Cricket fans in the UAE are gearing up for the most important date which comes just once every four years as India and Sri Lanka go to battle in the first all-Asian World Cup in Mumbai on Saturday.
The large expatriate population from the sub-continent will have less than 72 hours to recover from the ultimate showdown between arch rivals India and Pakistan in the semifinals which would have emotionally drained the fans of these two Asian giants.
Sri Lanka must be wondering whether they had missed out on the party after India’s monumental triumph in the much-hyped semifinal had all the trappings of a final with celebrities and heads of state being in attendance.
India, aiming to become the first host nation to win the World Cup, are favourites to repeat the feat all-rounder Kapil Dev’s team of 1983. However, skipper Mahendra Singh Dhoni who is aware of the fickle-minded nature of fans, has his feet firmly on the ground.
Sri Lanka, winners in 1996 led by the pugnacious Arjuna Ranatunga, are also attempting to lay their hands on the trophy for the second time.
Led ominously by another southpaw Kumar Sangakkara, Sri Lanka have had a relatively uneventful passage into the final losing narrowly to Pakistan while sharing points with Australia after rain washed out the group match.
However, just as there is many a slip between the lip and cup, all the best laid plans of men and mice can go awry as Pakistan learnt to their chagrin after flooring a host of catches against India’s batting star Sachin Tendulkar who holds the key to India’s fortunes in the final.
“Tendulkar has set his mind on not leaving without winning the World Cup. Even though he gave four chances against Pakistan, you could see on his face that he wanted to play a special innings. He wants his dream to come true in this World Cup because this is his last hurrah,” said Mohammed Lokhandwala of the mercurial Indian cricketer.
“Sri Lanka has a very strong side. But India will not only be enjoying home advantage, Wankhede Stadium is Tendulkar’s home ground. So India should hold the edge,” said Lokhandwala, honorary secretary of the Dubai Cricket Council (DCC).
“India has a very good batting line-up and has a good chance of winning the World Cup,” added Farookh Siddique, a veteran DCC official who felt Pakistan reaching the semifinals was an achievement by itself.
Another Indian fan Nandakumar Perimpilavil was on “cloud nine” after India’s “great victory” against Pakistan. But more significantly, he said it was a contest played in true sporting spirit which would go a long way in improving relations between the two nations.
“We expected a much better show from our batsmen but the Mohali pitch changed its nature. Our pace bowlers did the job,” he said.
“In the final it all depends on our batsmen. If they play to potential, Indians should do well,” said Perimpilavil who felt spinner Ravichandran Ashwin should replace Ashish Nehra in the final because of the slow nature of the Wankhede Stadium wicket.
“Sri Lanka’s top four is dangerous but (Kumar) Sangakkara’s wicket would be the key,” said Perimpilavil who is regional finance manager of SriLankan airlines in Dubai.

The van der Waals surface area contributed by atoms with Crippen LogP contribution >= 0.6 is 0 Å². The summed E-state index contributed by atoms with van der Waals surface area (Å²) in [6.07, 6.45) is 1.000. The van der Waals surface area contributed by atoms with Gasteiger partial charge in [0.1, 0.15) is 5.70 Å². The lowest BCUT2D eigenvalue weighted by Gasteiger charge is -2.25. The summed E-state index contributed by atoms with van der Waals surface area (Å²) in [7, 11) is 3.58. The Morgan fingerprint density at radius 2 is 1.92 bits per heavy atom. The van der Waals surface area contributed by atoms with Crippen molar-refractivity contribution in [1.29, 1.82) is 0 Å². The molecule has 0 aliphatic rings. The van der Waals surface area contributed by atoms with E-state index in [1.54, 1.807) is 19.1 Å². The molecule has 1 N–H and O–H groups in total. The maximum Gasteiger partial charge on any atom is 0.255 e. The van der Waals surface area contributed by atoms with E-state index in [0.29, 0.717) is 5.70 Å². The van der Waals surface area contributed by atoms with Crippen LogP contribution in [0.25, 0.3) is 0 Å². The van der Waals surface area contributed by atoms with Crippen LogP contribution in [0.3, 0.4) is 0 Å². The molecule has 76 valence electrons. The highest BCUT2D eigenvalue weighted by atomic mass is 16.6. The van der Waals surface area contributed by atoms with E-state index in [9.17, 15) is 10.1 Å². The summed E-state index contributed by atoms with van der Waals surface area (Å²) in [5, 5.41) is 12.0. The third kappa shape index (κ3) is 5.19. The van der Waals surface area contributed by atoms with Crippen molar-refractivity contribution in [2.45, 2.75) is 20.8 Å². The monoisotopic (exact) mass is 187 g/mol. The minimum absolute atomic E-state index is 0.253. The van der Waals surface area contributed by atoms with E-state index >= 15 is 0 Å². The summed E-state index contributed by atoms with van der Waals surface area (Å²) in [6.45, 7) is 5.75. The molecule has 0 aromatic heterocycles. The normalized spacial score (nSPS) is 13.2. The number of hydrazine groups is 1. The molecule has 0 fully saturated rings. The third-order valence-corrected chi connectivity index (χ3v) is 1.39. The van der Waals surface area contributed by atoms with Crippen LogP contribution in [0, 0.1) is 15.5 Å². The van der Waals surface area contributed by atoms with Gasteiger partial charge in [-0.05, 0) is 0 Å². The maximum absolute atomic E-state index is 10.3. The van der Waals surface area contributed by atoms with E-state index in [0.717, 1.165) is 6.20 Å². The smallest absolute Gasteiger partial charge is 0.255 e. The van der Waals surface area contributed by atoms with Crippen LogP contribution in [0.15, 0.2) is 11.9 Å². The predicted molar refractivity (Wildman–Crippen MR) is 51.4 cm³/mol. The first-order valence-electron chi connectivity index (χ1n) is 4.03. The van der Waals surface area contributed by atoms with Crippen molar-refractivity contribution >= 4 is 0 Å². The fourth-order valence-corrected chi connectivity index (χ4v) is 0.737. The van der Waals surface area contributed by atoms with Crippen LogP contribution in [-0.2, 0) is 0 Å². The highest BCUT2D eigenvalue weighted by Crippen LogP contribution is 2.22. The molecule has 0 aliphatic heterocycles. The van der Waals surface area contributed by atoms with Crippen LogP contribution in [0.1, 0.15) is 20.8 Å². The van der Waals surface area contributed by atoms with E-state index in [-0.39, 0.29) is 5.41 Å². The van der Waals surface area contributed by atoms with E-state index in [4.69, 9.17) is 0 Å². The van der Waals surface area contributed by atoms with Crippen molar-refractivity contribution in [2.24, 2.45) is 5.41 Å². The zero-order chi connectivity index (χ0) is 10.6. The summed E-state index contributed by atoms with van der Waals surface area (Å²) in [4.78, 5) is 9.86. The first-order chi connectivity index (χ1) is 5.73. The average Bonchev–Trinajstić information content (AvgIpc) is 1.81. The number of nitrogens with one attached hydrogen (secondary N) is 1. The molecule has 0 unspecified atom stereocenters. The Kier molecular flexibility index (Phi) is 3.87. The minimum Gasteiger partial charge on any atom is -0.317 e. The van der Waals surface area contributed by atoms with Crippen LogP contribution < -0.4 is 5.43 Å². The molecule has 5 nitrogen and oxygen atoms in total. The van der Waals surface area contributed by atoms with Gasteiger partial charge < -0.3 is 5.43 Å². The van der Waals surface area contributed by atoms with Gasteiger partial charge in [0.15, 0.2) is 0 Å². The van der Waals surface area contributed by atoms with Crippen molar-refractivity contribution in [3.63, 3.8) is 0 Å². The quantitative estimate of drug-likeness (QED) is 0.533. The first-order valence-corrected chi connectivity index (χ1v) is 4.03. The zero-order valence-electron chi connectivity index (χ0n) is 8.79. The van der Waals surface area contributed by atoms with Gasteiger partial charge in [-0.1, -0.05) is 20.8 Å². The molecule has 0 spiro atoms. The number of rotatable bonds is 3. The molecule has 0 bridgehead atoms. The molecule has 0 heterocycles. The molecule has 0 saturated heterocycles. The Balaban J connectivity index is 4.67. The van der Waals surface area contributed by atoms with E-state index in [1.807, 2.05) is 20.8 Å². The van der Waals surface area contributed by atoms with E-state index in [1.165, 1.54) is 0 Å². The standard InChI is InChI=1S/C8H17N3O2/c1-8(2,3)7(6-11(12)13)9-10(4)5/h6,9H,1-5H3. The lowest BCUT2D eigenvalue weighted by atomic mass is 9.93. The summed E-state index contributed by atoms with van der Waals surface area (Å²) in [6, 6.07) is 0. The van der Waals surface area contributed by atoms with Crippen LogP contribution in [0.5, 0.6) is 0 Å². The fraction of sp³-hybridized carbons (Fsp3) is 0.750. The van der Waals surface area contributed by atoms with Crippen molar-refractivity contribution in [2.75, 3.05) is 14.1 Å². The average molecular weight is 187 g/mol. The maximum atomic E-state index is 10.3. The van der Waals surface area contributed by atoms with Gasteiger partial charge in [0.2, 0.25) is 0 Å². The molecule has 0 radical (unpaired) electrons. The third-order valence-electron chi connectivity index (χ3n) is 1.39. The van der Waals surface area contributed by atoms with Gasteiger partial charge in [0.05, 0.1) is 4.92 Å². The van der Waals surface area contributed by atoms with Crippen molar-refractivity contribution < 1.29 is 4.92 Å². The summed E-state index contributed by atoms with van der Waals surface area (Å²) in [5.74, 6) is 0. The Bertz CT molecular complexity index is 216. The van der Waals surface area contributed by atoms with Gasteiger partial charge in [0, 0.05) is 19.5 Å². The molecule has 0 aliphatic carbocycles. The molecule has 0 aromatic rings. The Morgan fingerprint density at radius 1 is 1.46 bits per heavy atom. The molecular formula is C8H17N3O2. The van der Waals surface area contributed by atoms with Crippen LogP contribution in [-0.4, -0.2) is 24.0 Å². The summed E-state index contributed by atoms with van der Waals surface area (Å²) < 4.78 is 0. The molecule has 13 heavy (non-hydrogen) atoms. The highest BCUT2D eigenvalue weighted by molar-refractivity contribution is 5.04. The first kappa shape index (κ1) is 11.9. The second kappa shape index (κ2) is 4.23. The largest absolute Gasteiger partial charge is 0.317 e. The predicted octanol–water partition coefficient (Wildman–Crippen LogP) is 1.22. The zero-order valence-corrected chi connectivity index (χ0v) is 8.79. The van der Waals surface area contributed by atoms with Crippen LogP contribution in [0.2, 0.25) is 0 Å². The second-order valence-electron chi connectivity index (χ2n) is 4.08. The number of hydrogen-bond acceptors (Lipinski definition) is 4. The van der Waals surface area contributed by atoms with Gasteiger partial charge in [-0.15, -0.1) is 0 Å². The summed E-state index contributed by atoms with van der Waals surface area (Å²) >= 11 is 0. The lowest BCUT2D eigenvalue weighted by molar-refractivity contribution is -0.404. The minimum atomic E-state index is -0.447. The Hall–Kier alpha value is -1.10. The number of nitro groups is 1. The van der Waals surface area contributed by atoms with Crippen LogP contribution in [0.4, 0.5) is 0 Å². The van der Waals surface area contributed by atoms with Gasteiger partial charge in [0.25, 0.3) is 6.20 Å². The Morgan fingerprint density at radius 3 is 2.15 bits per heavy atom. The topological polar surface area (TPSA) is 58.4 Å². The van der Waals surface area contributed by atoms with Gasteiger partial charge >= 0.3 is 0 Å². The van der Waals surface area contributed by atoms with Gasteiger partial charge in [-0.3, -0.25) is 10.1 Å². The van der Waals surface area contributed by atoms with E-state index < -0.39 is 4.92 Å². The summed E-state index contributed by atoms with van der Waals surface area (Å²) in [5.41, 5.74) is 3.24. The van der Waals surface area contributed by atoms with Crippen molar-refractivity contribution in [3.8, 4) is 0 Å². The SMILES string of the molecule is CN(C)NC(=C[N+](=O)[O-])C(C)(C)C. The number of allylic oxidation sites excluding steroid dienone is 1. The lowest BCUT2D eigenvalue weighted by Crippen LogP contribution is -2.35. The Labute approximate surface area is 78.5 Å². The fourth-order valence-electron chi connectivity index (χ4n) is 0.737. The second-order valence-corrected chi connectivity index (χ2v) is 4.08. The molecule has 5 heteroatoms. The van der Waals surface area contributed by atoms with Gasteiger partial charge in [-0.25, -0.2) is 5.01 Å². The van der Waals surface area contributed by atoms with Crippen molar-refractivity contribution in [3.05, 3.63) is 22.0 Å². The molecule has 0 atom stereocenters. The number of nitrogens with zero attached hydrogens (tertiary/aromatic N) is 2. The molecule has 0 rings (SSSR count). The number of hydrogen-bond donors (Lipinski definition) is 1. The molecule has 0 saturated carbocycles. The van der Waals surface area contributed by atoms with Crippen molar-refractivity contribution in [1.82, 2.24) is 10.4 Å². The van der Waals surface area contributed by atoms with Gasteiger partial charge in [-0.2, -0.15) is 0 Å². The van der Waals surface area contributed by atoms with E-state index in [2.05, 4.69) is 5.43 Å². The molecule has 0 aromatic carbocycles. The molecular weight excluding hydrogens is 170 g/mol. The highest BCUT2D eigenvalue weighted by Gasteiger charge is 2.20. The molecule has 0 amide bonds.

Skipper of the UAE nationals team Alawi Shukri will be one of the fortunate few who will be flying specially to witness the final. “India has a very good team but I’m a supporter of Sri Lanka,” said Shukri who felt India and Pakistan should play more often because it promotes peace.
Another UAE cricketer Mohammed Tauqeer said India holds the edge because they are playing on home conditions. “Sri Lanka no doubt is very strong but they will not be playing in Colombo,” said Tauqeer who was looking forward to good final.
“How can I predict. Anything can happen in the final,” said Pakistani Qadir Ahmed of Emirates Airlines.
Another Pakistani had thrown his support behind India in the semifinal.
“I support the side which gives 100 per cent. Yesterday I was supporting India,” said Syed Mujtaba who felt Sri Lanka would give a tough fight in the final.
“India will win because they are playing at home basically and also beat Australia and Pakistan,” said Wajeeh Uddin Ahmed, regional manager of a shipping firm.
“Pakistan are at a disadvantage because they haven’t playing in Indian conditions. They should be allowed to play in IPL,” said Ahmed, a Pakistan expatriate.
Basheer Ahmed, an Indian, was just looking forward to a good game of cricket. “I love all the teams,” he said.
UAE-based Sri Lankans were confident their team would emerge victorious.
“We have very good spinners who will do the job,” said Yasmin Jayah, logistic manager at a shipping firm in Dubai.
“However, they should not play Ajantha Mendis because he will get hammered,” she cautioned also adding that all-rounder Thisara Perera should replace out-of-form middle order batsman Chamara Silva.
“Lions have a good all-round side. Sri Lanka has a good chance if they keep their cool,” said Romi Gomez, manager of another shipping firm.
“India will be under pressure because there will more expectations from them. I’m really proud of what our team has achieved upto now,” she said.
Another Sri Lankan Nona Washila Naina was praying that Sri Lanka could pull it off in the final. “Otherwise I won’t be able to face my Indian colleagues and take two days off,” she said.
However, she got support from an unusual quarter, her Egyptian colleague Mahmoud Elgamal who knows very little about cricket.
“I don’t understand the game because we don’t have this sport in Egypt. I really like Sri Lanka after watching their performance against New Zealand,” said Elgamal.
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